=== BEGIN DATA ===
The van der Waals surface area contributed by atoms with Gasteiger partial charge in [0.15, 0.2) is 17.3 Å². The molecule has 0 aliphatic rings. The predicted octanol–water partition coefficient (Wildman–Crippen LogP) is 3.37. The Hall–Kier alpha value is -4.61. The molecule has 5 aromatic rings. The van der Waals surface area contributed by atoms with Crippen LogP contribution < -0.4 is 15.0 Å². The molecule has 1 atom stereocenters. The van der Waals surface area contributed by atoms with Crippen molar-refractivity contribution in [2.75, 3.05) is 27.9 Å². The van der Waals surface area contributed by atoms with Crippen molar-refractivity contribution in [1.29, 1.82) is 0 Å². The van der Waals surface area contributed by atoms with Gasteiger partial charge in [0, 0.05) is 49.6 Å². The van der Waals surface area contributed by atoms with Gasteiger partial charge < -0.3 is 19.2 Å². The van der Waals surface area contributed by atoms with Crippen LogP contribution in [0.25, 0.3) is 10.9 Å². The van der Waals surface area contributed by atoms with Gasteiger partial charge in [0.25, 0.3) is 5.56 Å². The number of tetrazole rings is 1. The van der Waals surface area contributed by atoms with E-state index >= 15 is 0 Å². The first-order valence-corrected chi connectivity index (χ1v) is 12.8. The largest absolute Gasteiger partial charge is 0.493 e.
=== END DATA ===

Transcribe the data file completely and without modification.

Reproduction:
The van der Waals surface area contributed by atoms with Gasteiger partial charge in [0.15, 0.2) is 17.3 Å². The molecule has 0 aliphatic rings. The predicted octanol–water partition coefficient (Wildman–Crippen LogP) is 3.37. The Hall–Kier alpha value is -4.61. The molecule has 5 aromatic rings. The van der Waals surface area contributed by atoms with Crippen LogP contribution < -0.4 is 15.0 Å². The molecule has 1 atom stereocenters. The van der Waals surface area contributed by atoms with Crippen molar-refractivity contribution in [2.75, 3.05) is 27.9 Å². The van der Waals surface area contributed by atoms with Crippen molar-refractivity contribution in [1.29, 1.82) is 0 Å². The van der Waals surface area contributed by atoms with Gasteiger partial charge in [0, 0.05) is 49.6 Å². The van der Waals surface area contributed by atoms with Gasteiger partial charge < -0.3 is 19.2 Å². The van der Waals surface area contributed by atoms with Crippen LogP contribution in [0.25, 0.3) is 10.9 Å². The van der Waals surface area contributed by atoms with Gasteiger partial charge in [0.25, 0.3) is 5.56 Å². The number of tetrazole rings is 1. The van der Waals surface area contributed by atoms with E-state index >= 15 is 0 Å². The first-order valence-corrected chi connectivity index (χ1v) is 12.8. The largest absolute Gasteiger partial charge is 0.493 e.